Helium Safety AlertSafety is a number one priority for the Gases and Welding Distributors Association, as it is for GAWDA members everywhere. When working with welding and gases, there are many potential dangers. Unfortunately, when these products fall into the wrong hands, there is a potential for accidents. The best way to prevent these accidents is through education.

Reports have come out this week that a 14-year-old girl in Oregon died after inhaling helium at a party. A group of teens was using helium to make their voices sound funny, and the girl ended up with air pockets in her veins that led to her death. As MSNBC states, the event “exposes the rare but real dangers of inhaling helium, especially from a pressurized tank.”

Dr. Mark Morocco, associate professor of emergency medicine at the Ronald Reagan Medical Center in Los Angeles, explains the dangers of inhaling helium: “It is similar to when a scuba diver surfaces too quickly. A gas bubble gets into the bloodstream, perhaps through some kind of tear in a blood vessel. If it is a vein, the bubble will stay in the lungs. If it is an artery, it can block the flow of oxygen-laden blood to the brain, causing a stroke. If there is a hole in the heart, the bubble can go from a vein to an artery and then to the brain.”

In response to the event, GAWDA released the following safety alert:

Helium Inhalation Alert

Feb. 23, 2012

On the news today was an article on the tragic death of a teenage girl that died from breathing helium at a party. The Gases and Welding Distributors Association and the Compressed Gas Association have for many years been concerned with the breathing of helium in order to get the high pitched “Donald Duck” sound. These associations have released many alerts and communications over the years warning people not to breathe helium from cylinders or balloons filled with helium.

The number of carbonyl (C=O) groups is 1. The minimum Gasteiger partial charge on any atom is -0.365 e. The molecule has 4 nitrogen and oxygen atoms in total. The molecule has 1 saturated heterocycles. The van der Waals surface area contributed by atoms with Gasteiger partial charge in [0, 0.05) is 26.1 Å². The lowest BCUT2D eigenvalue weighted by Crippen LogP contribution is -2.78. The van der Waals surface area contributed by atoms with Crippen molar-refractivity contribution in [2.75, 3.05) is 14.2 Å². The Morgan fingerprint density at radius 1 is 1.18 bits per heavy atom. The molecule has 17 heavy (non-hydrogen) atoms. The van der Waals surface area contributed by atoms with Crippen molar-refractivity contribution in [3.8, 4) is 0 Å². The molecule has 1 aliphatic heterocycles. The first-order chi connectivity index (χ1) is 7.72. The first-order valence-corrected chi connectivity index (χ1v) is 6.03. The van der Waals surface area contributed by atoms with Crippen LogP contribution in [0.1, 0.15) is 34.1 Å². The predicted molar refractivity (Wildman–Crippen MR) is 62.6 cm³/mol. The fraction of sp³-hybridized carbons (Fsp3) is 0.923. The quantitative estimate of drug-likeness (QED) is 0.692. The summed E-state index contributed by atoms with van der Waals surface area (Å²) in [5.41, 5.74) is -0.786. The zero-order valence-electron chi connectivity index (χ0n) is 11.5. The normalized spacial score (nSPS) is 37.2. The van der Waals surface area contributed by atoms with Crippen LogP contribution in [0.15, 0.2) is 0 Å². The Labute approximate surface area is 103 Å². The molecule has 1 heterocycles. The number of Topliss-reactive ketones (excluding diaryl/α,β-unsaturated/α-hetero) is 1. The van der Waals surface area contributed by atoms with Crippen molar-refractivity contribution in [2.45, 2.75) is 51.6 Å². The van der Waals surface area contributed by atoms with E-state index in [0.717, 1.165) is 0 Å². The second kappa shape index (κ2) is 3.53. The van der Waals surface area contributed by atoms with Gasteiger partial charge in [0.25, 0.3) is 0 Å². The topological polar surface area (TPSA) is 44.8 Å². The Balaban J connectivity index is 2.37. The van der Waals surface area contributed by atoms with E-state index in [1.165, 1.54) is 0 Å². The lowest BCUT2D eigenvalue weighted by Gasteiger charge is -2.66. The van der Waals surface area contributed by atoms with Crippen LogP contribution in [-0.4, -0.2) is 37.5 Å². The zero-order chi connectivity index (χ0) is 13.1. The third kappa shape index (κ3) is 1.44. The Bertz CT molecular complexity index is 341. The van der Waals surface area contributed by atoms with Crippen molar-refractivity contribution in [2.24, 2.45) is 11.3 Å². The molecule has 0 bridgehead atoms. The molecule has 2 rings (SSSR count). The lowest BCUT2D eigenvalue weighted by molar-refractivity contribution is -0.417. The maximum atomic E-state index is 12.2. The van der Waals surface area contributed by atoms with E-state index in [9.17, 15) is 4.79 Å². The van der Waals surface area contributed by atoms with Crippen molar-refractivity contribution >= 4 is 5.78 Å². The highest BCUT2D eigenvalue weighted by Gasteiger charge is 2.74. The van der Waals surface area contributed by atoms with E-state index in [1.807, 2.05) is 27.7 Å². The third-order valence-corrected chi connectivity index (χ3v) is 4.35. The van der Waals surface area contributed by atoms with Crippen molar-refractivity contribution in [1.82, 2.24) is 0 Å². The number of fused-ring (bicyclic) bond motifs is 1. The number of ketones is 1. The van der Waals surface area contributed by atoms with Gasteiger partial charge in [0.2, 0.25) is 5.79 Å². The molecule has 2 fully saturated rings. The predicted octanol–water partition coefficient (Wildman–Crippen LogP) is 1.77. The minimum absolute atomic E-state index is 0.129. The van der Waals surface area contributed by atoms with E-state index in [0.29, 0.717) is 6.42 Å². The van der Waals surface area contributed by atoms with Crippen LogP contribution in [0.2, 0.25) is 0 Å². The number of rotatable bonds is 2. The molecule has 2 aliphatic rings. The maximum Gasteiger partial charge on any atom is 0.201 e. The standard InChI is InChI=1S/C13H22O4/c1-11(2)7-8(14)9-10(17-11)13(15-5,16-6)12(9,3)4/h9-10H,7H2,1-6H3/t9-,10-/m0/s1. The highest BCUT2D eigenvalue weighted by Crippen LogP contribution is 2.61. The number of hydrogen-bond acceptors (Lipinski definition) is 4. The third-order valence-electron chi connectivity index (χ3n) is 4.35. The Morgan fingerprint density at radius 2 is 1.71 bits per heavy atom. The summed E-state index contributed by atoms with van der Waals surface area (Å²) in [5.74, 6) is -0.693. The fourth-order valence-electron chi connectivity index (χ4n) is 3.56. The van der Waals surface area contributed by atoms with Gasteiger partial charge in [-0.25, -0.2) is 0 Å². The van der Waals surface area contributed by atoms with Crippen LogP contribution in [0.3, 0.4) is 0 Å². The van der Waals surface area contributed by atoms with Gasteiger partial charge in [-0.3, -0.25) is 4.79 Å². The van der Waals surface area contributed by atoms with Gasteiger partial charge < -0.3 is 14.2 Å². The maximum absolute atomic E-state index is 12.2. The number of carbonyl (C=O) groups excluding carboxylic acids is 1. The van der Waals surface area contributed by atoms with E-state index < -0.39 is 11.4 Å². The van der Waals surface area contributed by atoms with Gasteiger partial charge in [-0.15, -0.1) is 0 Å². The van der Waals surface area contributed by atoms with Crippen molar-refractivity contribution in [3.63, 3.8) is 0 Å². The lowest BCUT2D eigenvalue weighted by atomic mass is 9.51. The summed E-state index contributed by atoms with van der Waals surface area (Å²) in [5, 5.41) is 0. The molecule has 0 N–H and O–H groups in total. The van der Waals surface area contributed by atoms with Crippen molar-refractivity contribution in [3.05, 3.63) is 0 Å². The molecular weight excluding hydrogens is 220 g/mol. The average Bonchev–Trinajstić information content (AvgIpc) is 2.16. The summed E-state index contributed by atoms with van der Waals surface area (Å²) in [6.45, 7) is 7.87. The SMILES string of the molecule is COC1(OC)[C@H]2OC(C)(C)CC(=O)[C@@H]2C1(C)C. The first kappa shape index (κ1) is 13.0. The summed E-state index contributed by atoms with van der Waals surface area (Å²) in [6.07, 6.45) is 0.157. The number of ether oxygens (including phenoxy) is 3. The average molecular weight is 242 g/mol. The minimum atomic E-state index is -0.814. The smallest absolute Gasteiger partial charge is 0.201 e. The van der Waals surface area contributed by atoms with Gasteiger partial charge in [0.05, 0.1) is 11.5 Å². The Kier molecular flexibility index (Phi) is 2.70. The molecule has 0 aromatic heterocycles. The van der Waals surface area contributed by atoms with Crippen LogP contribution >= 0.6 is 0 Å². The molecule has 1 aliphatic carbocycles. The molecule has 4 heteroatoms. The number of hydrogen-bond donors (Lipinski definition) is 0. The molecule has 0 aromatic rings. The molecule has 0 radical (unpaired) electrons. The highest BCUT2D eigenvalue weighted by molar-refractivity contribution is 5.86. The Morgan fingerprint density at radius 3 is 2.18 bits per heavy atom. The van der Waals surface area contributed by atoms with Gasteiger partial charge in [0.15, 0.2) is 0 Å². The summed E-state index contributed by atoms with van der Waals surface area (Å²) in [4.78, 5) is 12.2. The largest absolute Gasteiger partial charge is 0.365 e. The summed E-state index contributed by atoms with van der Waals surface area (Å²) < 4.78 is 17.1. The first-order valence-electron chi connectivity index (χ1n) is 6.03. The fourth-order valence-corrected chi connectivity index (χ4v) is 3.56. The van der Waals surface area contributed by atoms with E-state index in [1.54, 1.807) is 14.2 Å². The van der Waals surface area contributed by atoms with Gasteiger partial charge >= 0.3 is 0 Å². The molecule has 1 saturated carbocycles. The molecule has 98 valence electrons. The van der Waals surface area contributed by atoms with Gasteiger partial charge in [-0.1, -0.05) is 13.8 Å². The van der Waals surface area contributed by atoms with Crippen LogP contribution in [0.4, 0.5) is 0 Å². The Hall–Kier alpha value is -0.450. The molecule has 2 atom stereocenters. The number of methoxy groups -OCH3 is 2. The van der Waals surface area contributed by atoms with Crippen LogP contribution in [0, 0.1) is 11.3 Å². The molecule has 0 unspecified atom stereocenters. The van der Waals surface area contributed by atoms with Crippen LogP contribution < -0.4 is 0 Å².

We want to remind our distributors to remind their customers of the hazards of inhaling helium at any time and under any circumstance.

If you have any inquiries on where to find out more information breathing inhalants such as helium, you can find more at the National Inhalant Prevention Coalition website: http://www.inhalants.org/index.shtml

You can also refer your customers to the MSDS for helium and to CGA P-9, The Inert Gases: Argon, Nitrogen, and Helium.

Feel free to contact me if you have questions, concerns, or comments.
Michael Dodd
GAWDA DOT, Security, EPA, & OSHA Consultant

When you work with gases every day, safety becomes second nature. Keeping customers educated about the dangers they face is paramount. Stay safe, and help your customers do the same.

How Nitrogen Saved A Snowboarder’s Life

Friday, November 18th, 2011

Winter starts early and ends late here in New York. Many people take advantage of long winters by snowboarding and skiing. Now nitrogen is making it possible for winter athletes to enjoy their outdoor activities more safely.